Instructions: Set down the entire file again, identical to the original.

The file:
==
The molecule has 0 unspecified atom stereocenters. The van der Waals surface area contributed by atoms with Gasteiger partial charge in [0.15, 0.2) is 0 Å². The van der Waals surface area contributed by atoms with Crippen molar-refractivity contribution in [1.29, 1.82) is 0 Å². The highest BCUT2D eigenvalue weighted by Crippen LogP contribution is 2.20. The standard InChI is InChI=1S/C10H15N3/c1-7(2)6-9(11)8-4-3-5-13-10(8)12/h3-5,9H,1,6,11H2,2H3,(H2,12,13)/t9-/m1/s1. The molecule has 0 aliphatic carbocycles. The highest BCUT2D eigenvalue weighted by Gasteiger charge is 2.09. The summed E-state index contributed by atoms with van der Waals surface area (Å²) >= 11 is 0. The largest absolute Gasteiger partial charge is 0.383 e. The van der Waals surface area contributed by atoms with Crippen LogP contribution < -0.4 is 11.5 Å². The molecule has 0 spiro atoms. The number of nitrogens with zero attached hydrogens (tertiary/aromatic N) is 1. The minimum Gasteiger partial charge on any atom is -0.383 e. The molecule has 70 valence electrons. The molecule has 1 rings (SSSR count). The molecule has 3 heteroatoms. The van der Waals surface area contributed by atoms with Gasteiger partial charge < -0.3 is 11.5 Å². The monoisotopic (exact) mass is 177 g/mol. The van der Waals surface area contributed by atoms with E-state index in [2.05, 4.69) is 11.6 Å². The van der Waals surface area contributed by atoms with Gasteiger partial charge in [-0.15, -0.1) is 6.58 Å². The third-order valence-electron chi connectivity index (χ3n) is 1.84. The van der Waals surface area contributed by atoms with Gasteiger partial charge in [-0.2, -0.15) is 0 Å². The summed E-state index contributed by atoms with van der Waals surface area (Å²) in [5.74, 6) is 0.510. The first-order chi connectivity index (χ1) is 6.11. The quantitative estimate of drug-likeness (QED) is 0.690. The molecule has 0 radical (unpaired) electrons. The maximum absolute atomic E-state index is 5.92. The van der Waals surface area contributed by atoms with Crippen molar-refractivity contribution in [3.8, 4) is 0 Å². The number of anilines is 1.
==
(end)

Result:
The molecule has 0 unspecified atom stereocenters. The van der Waals surface area contributed by atoms with Gasteiger partial charge in [0.15, 0.2) is 0 Å². The van der Waals surface area contributed by atoms with Crippen molar-refractivity contribution in [1.29, 1.82) is 0 Å². The highest BCUT2D eigenvalue weighted by Crippen LogP contribution is 2.20. The standard InChI is InChI=1S/C10H15N3/c1-7(2)6-9(11)8-4-3-5-13-10(8)12/h3-5,9H,1,6,11H2,2H3,(H2,12,13)/t9-/m1/s1. The molecule has 0 aliphatic carbocycles. The highest BCUT2D eigenvalue weighted by Gasteiger charge is 2.09. The summed E-state index contributed by atoms with van der Waals surface area (Å²) >= 11 is 0. The largest absolute Gasteiger partial charge is 0.383 e. The van der Waals surface area contributed by atoms with Crippen LogP contribution < -0.4 is 11.5 Å². The molecule has 0 spiro atoms. The number of nitrogens with zero attached hydrogens (tertiary/aromatic N) is 1. The minimum Gasteiger partial charge on any atom is -0.383 e. The molecule has 70 valence electrons. The molecule has 1 rings (SSSR count). The molecule has 3 heteroatoms. The van der Waals surface area contributed by atoms with Gasteiger partial charge < -0.3 is 11.5 Å². The monoisotopic (exact) mass is 177 g/mol. The van der Waals surface area contributed by atoms with E-state index in [2.05, 4.69) is 11.6 Å². The van der Waals surface area contributed by atoms with Gasteiger partial charge in [-0.15, -0.1) is 6.58 Å². The third-order valence-electron chi connectivity index (χ3n) is 1.84. The van der Waals surface area contributed by atoms with Gasteiger partial charge in [-0.2, -0.15) is 0 Å². The summed E-state index contributed by atoms with van der Waals surface area (Å²) in [5.74, 6) is 0.510. The first-order chi connectivity index (χ1) is 6.11. The quantitative estimate of drug-likeness (QED) is 0.690. The molecule has 0 radical (unpaired) electrons. The maximum absolute atomic E-state index is 5.92. The van der Waals surface area contributed by atoms with Crippen molar-refractivity contribution in [3.8, 4) is 0 Å². The number of anilines is 1.